I may interrupt my soccer coaching career with the Pipeline Soccer Club after the spring EDP season and May’s club tryouts.
August 2016, I joined my son-in-law coaching the Pipeline 2008 Boys Gold team. Since I have assisted him with the Pipeline 2008 Boys Red, 2007 Girls Red, and the 2007 Girls Black. But, my mentor is taking a hiatus, and I will take one also.
I agreed to assist Coach Brad because I was looking for an activity to fill my retirement years. I haven’t regretted accepting his offer.
Mentoring a novice coach
A novice coach should have a knowledgeable mentor to guide him/her. I feel I had one of the best. I have learned about developing young players, ages 8-12, and building a team.
The Pipeline Soccer Club conducts tryouts in May. The coaches test players and make offers. Players end up on teams reflective of their skills shown. Then, the club places the teams into leagues and tournaments based on their tier within the club.
Regardless of the tier, players have similar training requirements. They need to increase their technical skills and to understand positional and game play. Players need fitness. They need the confidence to compete at a high level. The coach should address these needs through training and game management.
I feel my mentor works to meet these needs for every team he coached. Some coaches develop fitness by having the players run laps or sprints. His philosophy is fitness will improve as the player works with the ball. Using precious training time to run players is unnecessary with designed drills. Dribbling, 1v1, 1v2, 2v2, 3v3 drills, and scrimmages build technical skills while contributing to fitness.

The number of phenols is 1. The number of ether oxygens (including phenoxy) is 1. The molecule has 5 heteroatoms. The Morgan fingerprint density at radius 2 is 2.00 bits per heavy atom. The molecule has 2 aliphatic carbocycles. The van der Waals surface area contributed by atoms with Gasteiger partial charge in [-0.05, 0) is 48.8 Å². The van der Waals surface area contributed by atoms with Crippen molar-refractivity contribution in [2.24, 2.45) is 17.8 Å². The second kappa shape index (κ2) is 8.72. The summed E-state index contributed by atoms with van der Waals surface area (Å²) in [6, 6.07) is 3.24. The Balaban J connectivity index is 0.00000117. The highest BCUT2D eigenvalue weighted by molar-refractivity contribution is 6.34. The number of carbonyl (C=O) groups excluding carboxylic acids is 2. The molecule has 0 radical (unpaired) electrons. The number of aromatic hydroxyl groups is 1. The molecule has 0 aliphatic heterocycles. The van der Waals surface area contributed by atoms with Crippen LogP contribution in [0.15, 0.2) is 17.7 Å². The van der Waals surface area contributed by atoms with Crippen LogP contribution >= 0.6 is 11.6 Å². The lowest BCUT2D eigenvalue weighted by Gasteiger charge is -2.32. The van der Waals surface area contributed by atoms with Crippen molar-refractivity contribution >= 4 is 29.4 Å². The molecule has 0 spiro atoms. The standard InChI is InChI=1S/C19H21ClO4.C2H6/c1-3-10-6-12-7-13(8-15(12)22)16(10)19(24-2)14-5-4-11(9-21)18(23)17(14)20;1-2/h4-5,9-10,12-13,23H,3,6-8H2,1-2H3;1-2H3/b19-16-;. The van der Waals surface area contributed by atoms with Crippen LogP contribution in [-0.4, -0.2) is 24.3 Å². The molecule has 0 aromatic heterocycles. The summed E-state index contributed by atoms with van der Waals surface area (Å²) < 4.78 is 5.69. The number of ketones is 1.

Training game play
Positional play is key to game play. Teaching positional play requires more than technical drills. The coach must place players in game-like situations. Scrimmages are a great skill builder as players can exercise skills in a competitive environment. Divide the players into groups, give them a ball, give them a goal (score, consecutive number of passes, etc.), and let them play. Address skill, positional, and team play during the scrimmage. I understand the value of ending training sessions with a scrimmage.
Confidence is something that a coach can assist with but not instill. A good coach will be quick to compliment good technical play in training and games. He/she will be as quick to point out how a player could do it better.
Playing in quality tournaments can affect confidence. Success is good for confidence while losing can be bad. Bad if the coach allows it to get hold of the players and team. The Pipeline 2008 Boys Gold team’s Labor Day tournament saw them on the wrong side of a 10-43 goal differential. However, the coach kept the things they did well at the tournament before them as they trained twice a week. The team competed hard and was a finalist at the Columbus Day tournament. Boys lacking confidence would never have seen such growth.
A coach must be a communicator. Good communications with players and parents are as important as good training. The coach should preface the drills with explanations of what the player must do and its value. Then he reinforces with timely corrections.
Aside from the coach, the people who most affect a player’s confidence are their parents and grandparents. They can remind the player of things they are doing well or they can keep the player’s shortcomings foremost in the child’s mind. The coach should keep parents aware of their child’s progress. Winning games is the goal, but the emphasis should be on player development.
Tell me what you think makes a good coach. I look forward to learning your thoughts.